Note: An updated version of this article is now available.
It took only a couple liveaboard trips to convince me that there had to be an easier solution to downloading photos from the camera. Opening the housing after each dive, and either swapping out the memory card, or plugging in a USB cable to the side of the camera, was not only an inconvenience, but exposed the housing to an increased chance that a small hair or other contaminant might land on the main o-ring, leading to a flood. With the long battery life of the majority of dSLR cameras, the size of the memory card becomes the limiting factor, and with RAW files on some cameras breaking 15mb, one can only shoot so many pictures before the card fills up. Determined, I set about trying to find a way to transfer files over USB through the housing.
A little research on USB, and I found two important qualities. The first is that USB is only four pin. An immediate solution should come to mind – Ikelite-style sync cords are five pin (Source (http://www.accesscomms.com.au/usb.htm):
Standard Type A
Standard USB Socket
Pin 1 +5V Red
Pin 2 -Data White
Pin 3 +Data Green
Pin 4 GND Black
Mini Type B
Pin 1 +5V Red
Pin 2 -Data White
Pin 3 +Data Green
Pin 4 Unconnected
Pin 5 GND Black
The second is that the cable is shielded – this presented some minor issues later in the process. Regardless, I contacted Ikelite about having another sync-cord bulkhead installed (in addition to having my previous sync-cord bulkhead converted to the newly released right-angle bulkhead). Below is an indication of the changes:
The top bulkhead is what I was concerned with. On the inside of the housing, Ikelite conveniently left me approximately 6” of wire, with the five leads stripped at the end. I promptly cut a USB2 rated cable in half. Note that this is a cable with a Standard Type A connector on one end, and a Mini Type B on the other end (as pictured above), and can be found both online and at most local computer and electronics stores.
In addition to the modified housing, Ikelite included in the box (at my request), their ICS Plug (#9014.15), along with the pins and receptacles for the rubber grommet they fit into. After vigorous checking with a multimeter, I soldered one end of the cut USB cable to the pins and receptacles, and assembled the plug connection. The bastard child of a USB cable and sync-cord was born:
It should be noted that there were no issues with cutting away the shielding with the previous step, and the cable worked as planned. Attaching the USB mini-plug inside the housing was not as cut-and-dry. Of primary concern was the issue of space, and lack of it. Ikelite has made great strides in reducing the size of the dSLR housings, and this required some creative wiring. In addition, the plastic mold on the plug itself jutted out too far, and would not clear the side of the housing when plugged into the camera, so this was trimmed down until everything fit, albeit snugly.
When wiring up the USB mini-plug to the pre-exposed leads connected to the bulkhead, and testing by plugging into the computer along the way, it was noted that some positioning of the wires led to “USB Device Not Recognized” and “USB Device Not Responding” errors. While I have a feeling that these errors are related to the shielding, or lack thereof, the exact cause behind the problem remains unresolved while I attempt to talk to a few EE’s (and I certainly am open to contact).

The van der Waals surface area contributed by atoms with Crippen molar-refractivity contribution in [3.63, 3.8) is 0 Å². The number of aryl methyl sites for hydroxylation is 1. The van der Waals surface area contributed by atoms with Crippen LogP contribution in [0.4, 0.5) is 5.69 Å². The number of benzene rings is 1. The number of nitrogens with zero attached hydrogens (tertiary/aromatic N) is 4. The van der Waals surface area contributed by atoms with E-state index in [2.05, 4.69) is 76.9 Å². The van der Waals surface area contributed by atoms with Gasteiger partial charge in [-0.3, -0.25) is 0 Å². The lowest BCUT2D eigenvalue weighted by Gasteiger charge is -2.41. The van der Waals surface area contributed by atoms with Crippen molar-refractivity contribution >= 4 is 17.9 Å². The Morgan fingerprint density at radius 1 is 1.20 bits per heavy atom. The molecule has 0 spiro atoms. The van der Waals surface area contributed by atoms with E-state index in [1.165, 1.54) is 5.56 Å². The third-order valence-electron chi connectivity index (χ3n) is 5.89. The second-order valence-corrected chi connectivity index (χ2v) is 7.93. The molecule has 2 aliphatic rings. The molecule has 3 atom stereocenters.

I was able to work out a solution by wrapping each of the exposed wires in aluminum foil, and then isolating each from the other through electrical tape, The +5V and GND wires were then slightly separated from the +/- DATA wires through the use of plastic spacers; in my case, I used 1/4” heat shrink tubing. This arrangement seemed to produce the most reliable operation. The entire assembly was again wrapped in electrical tape, and taped above and over the eyepiece. Testing showed that this did not impede any of the camera button functions nor viewing ability. Future improvements will focus on minimizing the amount of wiring.
With the camera installed, both the eTTL2 connector and USB connector can be plugged in before the housing is sealed. Here, the USB connector is seen plugged into the side of the camera:
I have not yet run any technical tests on the speed of the transfer, or if it suffered at all due to the cutting of the cable and possible minor signal loss that can occur with any such procedure. However, in casual testing, all RAW files are transferred off the camera at a rate similar to that of the camera outside of the housing (a direct connection). In addition, the Canon Capture program works as well, allowing for USB control of the camera remotely, opening up capabilities for “polecam” use and underwater time-lapse photography. Obviously, steps would need to be taken that the external connector cord is made waterproof (or retrofitted to a waterproof sync-cord).
I am happy to conclude that the idea of being able to download straight from the housing was not only feasible, but fully achievable. There is still lots of room for streamlining the finished product, but I’m content to simply enjoy the functionality for the time being.
Matt Segal, a Southern California native and resident, learned to dive in the Cayman Islands after a knee injury at age 15. Since then, he has traveled to locations as far as Papua New Guinea and the Solomon Islands as well as the local destinations of the Channel Islands. Segal began underwater photography (and photography in general) in late 2003, and has pursued it since. He currently shoots a Canon 20D in an Ikelite housing, with two Ikelite DS-125 strobes. Segal is a National Merit Scholar and is majoring in Aerospace Engineering at the University of Southern California on a full scholarship.